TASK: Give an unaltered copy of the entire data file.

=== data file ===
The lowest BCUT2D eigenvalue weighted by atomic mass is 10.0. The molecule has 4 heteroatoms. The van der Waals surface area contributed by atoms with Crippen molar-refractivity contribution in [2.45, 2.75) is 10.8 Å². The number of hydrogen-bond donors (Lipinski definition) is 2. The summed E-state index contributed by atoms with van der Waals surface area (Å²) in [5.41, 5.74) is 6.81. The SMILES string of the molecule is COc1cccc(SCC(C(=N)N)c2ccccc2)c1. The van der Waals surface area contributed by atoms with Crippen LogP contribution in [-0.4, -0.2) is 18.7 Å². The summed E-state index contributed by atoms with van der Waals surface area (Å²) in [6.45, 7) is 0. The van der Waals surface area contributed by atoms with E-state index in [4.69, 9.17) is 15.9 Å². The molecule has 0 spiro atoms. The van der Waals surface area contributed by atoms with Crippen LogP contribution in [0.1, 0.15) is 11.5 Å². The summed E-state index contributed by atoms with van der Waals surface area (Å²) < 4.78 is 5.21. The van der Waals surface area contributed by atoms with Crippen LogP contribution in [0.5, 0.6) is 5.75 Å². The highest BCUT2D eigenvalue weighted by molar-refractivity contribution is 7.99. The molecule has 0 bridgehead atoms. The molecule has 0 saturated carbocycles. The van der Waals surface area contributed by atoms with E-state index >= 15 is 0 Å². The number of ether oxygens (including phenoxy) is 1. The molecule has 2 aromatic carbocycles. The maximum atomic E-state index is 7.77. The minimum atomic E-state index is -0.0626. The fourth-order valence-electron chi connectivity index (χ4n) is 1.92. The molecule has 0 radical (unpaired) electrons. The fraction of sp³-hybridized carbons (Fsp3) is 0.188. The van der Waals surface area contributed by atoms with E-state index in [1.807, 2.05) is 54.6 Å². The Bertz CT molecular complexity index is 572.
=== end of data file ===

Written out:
The lowest BCUT2D eigenvalue weighted by atomic mass is 10.0. The molecule has 4 heteroatoms. The van der Waals surface area contributed by atoms with Crippen molar-refractivity contribution in [2.45, 2.75) is 10.8 Å². The number of hydrogen-bond donors (Lipinski definition) is 2. The summed E-state index contributed by atoms with van der Waals surface area (Å²) in [5.41, 5.74) is 6.81. The SMILES string of the molecule is COc1cccc(SCC(C(=N)N)c2ccccc2)c1. The van der Waals surface area contributed by atoms with Crippen LogP contribution in [-0.4, -0.2) is 18.7 Å². The summed E-state index contributed by atoms with van der Waals surface area (Å²) in [6.45, 7) is 0. The van der Waals surface area contributed by atoms with E-state index in [4.69, 9.17) is 15.9 Å². The molecule has 0 spiro atoms. The van der Waals surface area contributed by atoms with Crippen LogP contribution in [0.1, 0.15) is 11.5 Å². The summed E-state index contributed by atoms with van der Waals surface area (Å²) < 4.78 is 5.21. The van der Waals surface area contributed by atoms with Crippen LogP contribution in [0.5, 0.6) is 5.75 Å². The highest BCUT2D eigenvalue weighted by molar-refractivity contribution is 7.99. The molecule has 0 bridgehead atoms. The molecule has 0 saturated carbocycles. The van der Waals surface area contributed by atoms with E-state index >= 15 is 0 Å². The number of ether oxygens (including phenoxy) is 1. The molecule has 2 aromatic carbocycles. The maximum atomic E-state index is 7.77. The minimum atomic E-state index is -0.0626. The fourth-order valence-electron chi connectivity index (χ4n) is 1.92. The molecule has 0 radical (unpaired) electrons. The fraction of sp³-hybridized carbons (Fsp3) is 0.188. The van der Waals surface area contributed by atoms with E-state index in [1.807, 2.05) is 54.6 Å². The Bertz CT molecular complexity index is 572.